Pity the poor zebra who yearns to be a racehorse. Neither nature nor breeding have given him the strength or stamina to outrun a thoroughbred, and what's more, the animal in question—an abandoned zebra named Stripes (voice of Frankie Muniz) who is found and adopted by a retired horse trainer named Nolan Walsh (Bruce Greenwood)—has suffered a lifetime of taunts from barnyard animals who think he's a little, well, different. And just to add insult to injury, even when Stripes gets a movie all to himself, the marketing team assigned to promote the film forgets what species he is. "Cheer 'til you're horse!" proclaim the ads, which is just the sort of thing to make a zebra's identity crisis even worse.
Oh, but let's not be too serious. Racing Stripes is a live-action cartoon, one of those films in which real animals speak human dialogue through digitally animated lips and teeth. As these things go, the film is certainly nowhere near as interesting or entertaining as the two Babe movies, but it is probably better than Cats & Dogs, if only because it has a fair bit of heart and takes place in a natural world that people of all ages can relate to. As directed by Belgian animator Frederik Du Chau (Quest for Camelot), Racing Stripes may have its problems—more on those in a minute—but in its own modest way, it is a fun, charming little family film that should keep the kids happy while giving parents a chuckle or two.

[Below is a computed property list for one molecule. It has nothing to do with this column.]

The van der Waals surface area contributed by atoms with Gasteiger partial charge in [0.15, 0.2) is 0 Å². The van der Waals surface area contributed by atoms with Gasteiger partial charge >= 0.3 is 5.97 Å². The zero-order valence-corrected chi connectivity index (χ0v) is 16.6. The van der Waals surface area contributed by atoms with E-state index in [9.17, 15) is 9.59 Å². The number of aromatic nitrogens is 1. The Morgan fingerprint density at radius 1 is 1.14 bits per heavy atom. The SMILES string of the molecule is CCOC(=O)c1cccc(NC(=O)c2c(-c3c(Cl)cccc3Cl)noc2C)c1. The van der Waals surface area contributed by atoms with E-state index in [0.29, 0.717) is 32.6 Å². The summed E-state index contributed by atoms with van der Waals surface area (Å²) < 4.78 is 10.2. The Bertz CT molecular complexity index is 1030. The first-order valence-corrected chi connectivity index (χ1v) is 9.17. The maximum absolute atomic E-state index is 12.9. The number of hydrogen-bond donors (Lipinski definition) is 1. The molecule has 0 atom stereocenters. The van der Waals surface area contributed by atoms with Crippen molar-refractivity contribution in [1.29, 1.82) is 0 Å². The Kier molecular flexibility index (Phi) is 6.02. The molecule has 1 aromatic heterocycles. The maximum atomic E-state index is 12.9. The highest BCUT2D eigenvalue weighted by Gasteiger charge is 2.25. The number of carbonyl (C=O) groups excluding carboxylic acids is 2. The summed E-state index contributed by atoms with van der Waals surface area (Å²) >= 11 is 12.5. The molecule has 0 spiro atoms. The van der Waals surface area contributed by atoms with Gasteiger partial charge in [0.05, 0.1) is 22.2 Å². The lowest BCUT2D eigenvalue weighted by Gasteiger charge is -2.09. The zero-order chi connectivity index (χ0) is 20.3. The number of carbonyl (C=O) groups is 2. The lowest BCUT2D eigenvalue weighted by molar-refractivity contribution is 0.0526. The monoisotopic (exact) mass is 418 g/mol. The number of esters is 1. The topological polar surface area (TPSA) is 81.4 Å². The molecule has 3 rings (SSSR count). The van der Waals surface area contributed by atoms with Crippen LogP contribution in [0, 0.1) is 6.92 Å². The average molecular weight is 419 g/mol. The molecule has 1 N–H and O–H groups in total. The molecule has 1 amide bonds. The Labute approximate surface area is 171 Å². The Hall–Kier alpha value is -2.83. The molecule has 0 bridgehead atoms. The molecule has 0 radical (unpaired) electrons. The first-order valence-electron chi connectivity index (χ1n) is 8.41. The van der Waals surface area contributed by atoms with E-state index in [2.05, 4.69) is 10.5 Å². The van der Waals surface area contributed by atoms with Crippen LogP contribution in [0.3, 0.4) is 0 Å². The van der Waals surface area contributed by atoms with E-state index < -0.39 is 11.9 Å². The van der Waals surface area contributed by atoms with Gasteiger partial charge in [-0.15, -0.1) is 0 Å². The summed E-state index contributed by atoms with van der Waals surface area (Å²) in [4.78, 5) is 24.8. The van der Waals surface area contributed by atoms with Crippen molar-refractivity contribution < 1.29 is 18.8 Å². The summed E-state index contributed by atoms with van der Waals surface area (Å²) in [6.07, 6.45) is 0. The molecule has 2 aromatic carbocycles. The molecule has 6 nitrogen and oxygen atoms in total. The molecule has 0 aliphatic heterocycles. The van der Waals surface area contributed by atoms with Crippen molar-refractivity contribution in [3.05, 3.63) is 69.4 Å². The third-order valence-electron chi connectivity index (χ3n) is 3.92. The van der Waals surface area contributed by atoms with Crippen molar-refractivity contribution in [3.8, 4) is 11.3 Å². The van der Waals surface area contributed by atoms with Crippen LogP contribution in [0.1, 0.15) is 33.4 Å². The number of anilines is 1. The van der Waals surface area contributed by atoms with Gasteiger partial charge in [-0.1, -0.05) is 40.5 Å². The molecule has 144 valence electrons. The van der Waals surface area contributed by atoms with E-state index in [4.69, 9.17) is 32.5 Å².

The set-up is pretty straightforward. Stripes has grown up next door to an estate where thoroughbreds are trained for the Kentucky Open, and he envies the bigger, more muscular horses who get to flaunt their speed on a regular basis. The horses, of course, mock Stripes for looking kind of funny, but ...1
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